What a Course

There are two mountain systems in Arkansas. The Ozarks stretch from its northeastmost point just south of St. Louis in Missouri, southwest across northern Arkansas, southeast Kansas, and northeast Oklahoma. Arkansas’s other mountains are the Ouachita Mountains, which run from central Arkansas southwest into Oklahoma. They provided a great challenge to athletes at LOViT.

Athletes were allowed to have “safety runners” join them on the course beginning at the 57.5-mile mark. The runners could give aid and call for help if racers needed it during the grueling challenge but weren’t supposed to pace the racers or act as “mules”, carrying the racer’s gear or food.

The course was brutally tough. Located between Hot Springs and Mt. Ida in the Ouachita National Forest, 90% of it was a single-track trail, wide enough for just one person most of the time. While the track weaved thru the wilderness, it occasionally opened up to gravel, paved pathways, or roads for short stretches. 

The course’s total elevation change is about 34,000 feet over its 100 miles. The inclines and declines were constant at many points. One hill at the Charlton Recreation Area seemed to soar from the base to nearly the top of one’s view at what felt like a 75-degree angle. 

There were many creek crossings, some with concrete bridges, most without. Once it started raining and even flurrying, the rocks on the trail, not in creeks, became very slippery and dangerous. Runners often walked across creeks, choosing to prioritize health and safety over any time savings. Water in one creek was so high, it poured over the concrete bridge, forcing athletes to jump in the truck bed of a volunteer, who drove participants safely across.  

Training #2

While he’d run and completed the 107-mile Ozark Trail run that had been thrown together with some friends, and his longest organized official race he’d completed at 50 miles, the day of the race Eldredge said he wasn’t sure how he’d feel finishing an official, organized 100-miler. He said “I can’t really tell you what that’s going to be like yet because I haven’t done it in an organized fashion. That (the Ozark Trail 107-mile run) three years ago was just a cool experience to go out with some old friends and new friends and just do it and they helped me. Without them, I would have never made it.”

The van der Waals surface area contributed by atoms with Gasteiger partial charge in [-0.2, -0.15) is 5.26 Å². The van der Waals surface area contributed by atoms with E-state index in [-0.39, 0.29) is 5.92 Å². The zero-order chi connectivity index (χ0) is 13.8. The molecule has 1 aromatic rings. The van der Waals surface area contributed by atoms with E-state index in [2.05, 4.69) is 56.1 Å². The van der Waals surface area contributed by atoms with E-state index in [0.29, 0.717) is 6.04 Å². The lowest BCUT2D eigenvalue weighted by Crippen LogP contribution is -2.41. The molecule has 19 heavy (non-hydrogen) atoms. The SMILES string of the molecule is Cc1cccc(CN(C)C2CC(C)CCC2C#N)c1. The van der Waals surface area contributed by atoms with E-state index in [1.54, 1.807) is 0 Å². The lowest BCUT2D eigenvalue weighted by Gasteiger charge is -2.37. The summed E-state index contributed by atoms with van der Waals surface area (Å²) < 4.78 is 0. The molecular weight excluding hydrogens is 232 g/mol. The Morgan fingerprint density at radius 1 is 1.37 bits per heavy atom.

The guys entered the event with five, 4-hour training runs/hikes under their belts, hoping they’d gotten comfortable with running at a slower pace and hiking the hills for very long stretches. While training had gone about as well as expected, Glavin discussed the actual race, the other things that went into it, and where his head was at now that race day was upon him. “I hadn’t given a lot of thought, just to the day and the weekend until recently. I mean, training is training. We’re just running. We’re so busy with other stuff. It’s not like we have a lot of time to sit and think about the actual race. But I know for me the last week or two, (I’ve had) a lot of nerves, and I think (my thoughts and energy have) been focused around just getting here, and being organized, and the logistic part of it. I’m a little bit of an OCD planner, so…it’s been kind of up and down as far as confidence for the race.”

School Support

Asked about the feedback they’ve gotten from people at school about attempting to run a 100-mile challenge, Eldredge said, “I’ve had several students and staff reach out. We had an event at school this past week, and I had three or four parents (say) ‘Hey, you getting ready to do that 100-mile thing again?’, and so they know it’s out there and they have been very supportive of us.

Glavin added, “All the kids in class, for the last week or two, ‘Hey, are you still doing that? Is that coming up? Good luck! You’re crazy.’ Yeah, all that stuff that goes with it. So sure, I think the kids will be excited to hear how it goes on (when they get back to school) Monday.”

“…I know this winter, a lot of my kids have been trying to compare their mileage with me. And when they were ahead of me at the beginning of the winter, they were giving me the business about it. But yeah, I’ve had the upper hand on them for a little bit now, since my training really picked up.,” Glavin said. 

There are mixed reviews or responses from people who heard the pair were doing this. One common response was that they were crazy. Glavin’s reply, “…people who don’t run, everybody thinks we’re crazy no matter the distance…I think a lot of people are just excited, excited for me. They think it’s crazy but they also think it’s cool.”

Eldredge and Glavin were two of 52 to sign up for the 100-miler, while 46 started the race, which began at 5:00 p.m. Friday. 

Booster Club Event Info:

Donation site:

Leave a Reply

Fill in your details below or click an icon to log in: Logo

You are commenting using your account. Log Out /  Change )

Twitter picture

You are commenting using your Twitter account. Log Out /  Change )

Facebook photo

You are commenting using your Facebook account. Log Out /  Change )

Connecting to %s